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Leslie S. Klinger

There is so much to say about this scene, but for starters, I'd point out that this is another of the "Dracula's Guest" lacunae. In the published narrative, we're never told why the fair vampire is so familiar to Jonathan. It's clear that this is the same vampire who attacks him outside Munich in the events recounted in the fictional "Dracula's Guest." When the episode was removed from the narrative, Stoker (or whoever did the removal--perhaps an editor) forgot to rewrite this reference.

I can't resist one other comment: The women and Dracula are often accused of preying on children, and this scene is offered as evidence. A careful reading, however (first suggested by Fred Saberhagen), will show that Jonathan never says that the "dreadful bag" contains a child's body. He says that a sound was heard "as of a half-smothered child." Saberhagen argues that it was a small animal, perhaps a pig, and that the gypsy woman who appears later looking for her child is unrelated to this.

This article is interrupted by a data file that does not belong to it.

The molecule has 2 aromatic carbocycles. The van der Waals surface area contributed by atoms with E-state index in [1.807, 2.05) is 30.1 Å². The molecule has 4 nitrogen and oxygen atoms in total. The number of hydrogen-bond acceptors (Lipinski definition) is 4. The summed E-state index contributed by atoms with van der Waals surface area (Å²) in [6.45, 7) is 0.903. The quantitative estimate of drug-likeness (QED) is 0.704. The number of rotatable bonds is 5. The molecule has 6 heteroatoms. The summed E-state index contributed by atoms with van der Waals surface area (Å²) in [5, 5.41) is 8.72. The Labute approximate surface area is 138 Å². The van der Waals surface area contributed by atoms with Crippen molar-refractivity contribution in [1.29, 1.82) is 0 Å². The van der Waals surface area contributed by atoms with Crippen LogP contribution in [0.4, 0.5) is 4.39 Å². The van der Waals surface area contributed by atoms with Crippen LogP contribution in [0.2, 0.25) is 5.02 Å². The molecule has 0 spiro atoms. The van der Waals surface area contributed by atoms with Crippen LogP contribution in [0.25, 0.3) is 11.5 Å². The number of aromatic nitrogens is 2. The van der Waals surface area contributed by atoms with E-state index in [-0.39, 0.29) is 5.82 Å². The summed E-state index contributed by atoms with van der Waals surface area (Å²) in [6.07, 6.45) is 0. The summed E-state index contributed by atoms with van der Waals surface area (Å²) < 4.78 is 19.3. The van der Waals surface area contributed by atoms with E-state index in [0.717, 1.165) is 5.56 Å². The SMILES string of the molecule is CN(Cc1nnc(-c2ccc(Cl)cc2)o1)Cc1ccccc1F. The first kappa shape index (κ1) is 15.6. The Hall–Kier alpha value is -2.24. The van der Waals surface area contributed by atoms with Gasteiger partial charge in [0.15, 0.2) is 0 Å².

Michael Gordon

To the first point: that explains a lot.

To the second: It's vampire stereotyping, based on the fact that both Dracula and Lucy prey on children. What I find interesting is how Lucy does no lasting harm to the children she feeds from. I'm not sure if Stoker had a consistent view of how much blood vampires need to drink or if he didn't want to bring Lucy to the level of a murderer.

Elizabeth Miller

Furthermore, note Harker's state of mind when he made this observation. He had just come close to being gang-raped by three voluptuous females - and had been rudely interrupted by the Count.

Bryan Alexander

Definitely a terrific scene. Always a favorite for my students.

That's a subtle point from Saberhagen, Leslie. Stoker sometimes does take pains with language. Compare with Mina's observations about Whitby looking like a postcard, for instance.

Michael, good point! What's the role of children victims in vampire stories pre-1897, I wonder.

Indeed, Elizabeth. "look[ing] out and s[eeing] perfectly under the lashes" and all.

Doesn't something like this scene get re-played in the Buffy Dracula episode?

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